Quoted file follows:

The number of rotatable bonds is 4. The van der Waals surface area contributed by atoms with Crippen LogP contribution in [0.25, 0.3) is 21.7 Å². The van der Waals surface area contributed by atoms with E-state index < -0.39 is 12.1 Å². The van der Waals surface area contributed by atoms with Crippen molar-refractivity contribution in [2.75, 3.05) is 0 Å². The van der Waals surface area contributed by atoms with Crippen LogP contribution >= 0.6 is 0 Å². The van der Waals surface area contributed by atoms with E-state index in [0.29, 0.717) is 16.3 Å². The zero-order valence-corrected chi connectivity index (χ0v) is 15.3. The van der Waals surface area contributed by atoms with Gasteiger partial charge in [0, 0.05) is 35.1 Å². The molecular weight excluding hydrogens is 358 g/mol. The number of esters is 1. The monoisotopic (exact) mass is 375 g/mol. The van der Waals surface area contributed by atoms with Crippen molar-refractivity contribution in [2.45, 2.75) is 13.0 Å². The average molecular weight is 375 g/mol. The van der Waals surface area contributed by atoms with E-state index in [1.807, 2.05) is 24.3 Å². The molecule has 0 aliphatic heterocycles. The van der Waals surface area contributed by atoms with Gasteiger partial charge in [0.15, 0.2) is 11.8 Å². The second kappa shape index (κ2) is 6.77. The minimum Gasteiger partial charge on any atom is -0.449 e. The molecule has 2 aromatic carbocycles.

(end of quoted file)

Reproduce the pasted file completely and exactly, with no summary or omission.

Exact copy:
The number of rotatable bonds is 4. The van der Waals surface area contributed by atoms with Crippen LogP contribution in [0.25, 0.3) is 21.7 Å². The van der Waals surface area contributed by atoms with E-state index < -0.39 is 12.1 Å². The van der Waals surface area contributed by atoms with Crippen molar-refractivity contribution in [2.75, 3.05) is 0 Å². The van der Waals surface area contributed by atoms with Crippen LogP contribution >= 0.6 is 0 Å². The van der Waals surface area contributed by atoms with E-state index in [0.29, 0.717) is 16.3 Å². The zero-order valence-corrected chi connectivity index (χ0v) is 15.3. The van der Waals surface area contributed by atoms with Gasteiger partial charge in [0, 0.05) is 35.1 Å². The molecular weight excluding hydrogens is 358 g/mol. The number of esters is 1. The monoisotopic (exact) mass is 375 g/mol. The van der Waals surface area contributed by atoms with Crippen molar-refractivity contribution in [2.45, 2.75) is 13.0 Å². The average molecular weight is 375 g/mol. The van der Waals surface area contributed by atoms with E-state index in [1.807, 2.05) is 24.3 Å². The molecule has 0 aliphatic heterocycles. The van der Waals surface area contributed by atoms with Gasteiger partial charge in [0.15, 0.2) is 11.8 Å². The second kappa shape index (κ2) is 6.77. The minimum Gasteiger partial charge on any atom is -0.449 e. The molecule has 2 aromatic carbocycles.